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A New Interpretation Of The Necrotic Changes Occurring In The Developing Limb Bud Paddle Of Mouse Embryos Based Upon Recent Observations In Four Different Phenotypes.
Published 1992 · Biology, Medicine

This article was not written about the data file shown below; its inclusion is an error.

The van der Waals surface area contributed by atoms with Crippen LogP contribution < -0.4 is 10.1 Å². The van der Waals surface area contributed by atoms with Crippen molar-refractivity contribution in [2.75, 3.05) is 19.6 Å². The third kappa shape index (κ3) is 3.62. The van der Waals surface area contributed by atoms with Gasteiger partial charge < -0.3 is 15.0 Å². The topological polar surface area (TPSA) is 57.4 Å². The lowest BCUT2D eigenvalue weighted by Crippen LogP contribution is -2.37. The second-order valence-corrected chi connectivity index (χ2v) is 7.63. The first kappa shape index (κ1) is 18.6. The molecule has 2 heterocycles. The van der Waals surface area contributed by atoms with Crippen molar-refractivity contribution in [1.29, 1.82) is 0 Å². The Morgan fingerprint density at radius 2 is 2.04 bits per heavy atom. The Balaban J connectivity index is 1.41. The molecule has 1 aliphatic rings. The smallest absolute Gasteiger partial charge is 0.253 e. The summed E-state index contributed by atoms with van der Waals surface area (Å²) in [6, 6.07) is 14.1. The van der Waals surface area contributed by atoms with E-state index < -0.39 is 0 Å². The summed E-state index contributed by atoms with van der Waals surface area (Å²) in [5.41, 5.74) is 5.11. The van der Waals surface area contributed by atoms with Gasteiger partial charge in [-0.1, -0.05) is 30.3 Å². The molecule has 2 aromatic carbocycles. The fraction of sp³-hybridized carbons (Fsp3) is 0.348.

Degenerative changes occurring in the apical ectodermal ridge (a.e.r.) and undifferentiated distal mesoderm of developing limb buds were studied macro- and microscopically in day-11 to day-13 mouse embryos displaying the normal (+/+), oligosyndactylous (Os/+), polydactylous (Xpl/+) and hybrid (Os/+/Xpl/+) phenotypes. Isolated limb buds were submitted either to supravital staining with Nile blue sulfate or to lectin binding staining in serial paraffin sections, taking advantage of strong binding affinites of macrophage cells for peanut agglutinin after neuraminidase treatment and for ricinus communis agglutinin. Necrotic changes detected in three definite areas of the distal mesoderm of normal limb buds exhibit characteristic spatial temporal relationships with earlier cytolytic changes affecting the pre- and postaxial parts of the a.e.r. Two of them, known as the primary preaxial site (fpp) and the anterior marginal necrotic zone (AMNZ) appeared deeply modified in mutant embryos as compared to the posterior marginal necrotic zone (PMNZ) which remained unaffected. Macrophage cells loaded with cell debris appear in advance and in excessive number in the fpp of Os/+ limb buds. Conversely, they were found absent or locally reduced in number in the fpp and AMNZ of Xpl/+ limb buds which otherwise develop in the same area a preaxial protrusion covered with a healthy portion of the a.e.r. Hybrid Os/+/Xpl/+ limb buds expressing both mutant genes develop a smaller and macrophage-free preaxial protrusion which coexists with residual and locally excessive necrotic changes in its immediate surrounding and is covered with a normally necrotic portion of the a.e.r. Microscopic observations collected in the limb buds of all phenotypes, though more frequently in Os/+ limb buds, strongly suggest that in all three necrotic sites examined, macrophage cells of vascular origin somehow contribute to the clearance of ectodermal necrotic debris and eventually return in the blood stream through the marginal vein and its affluents.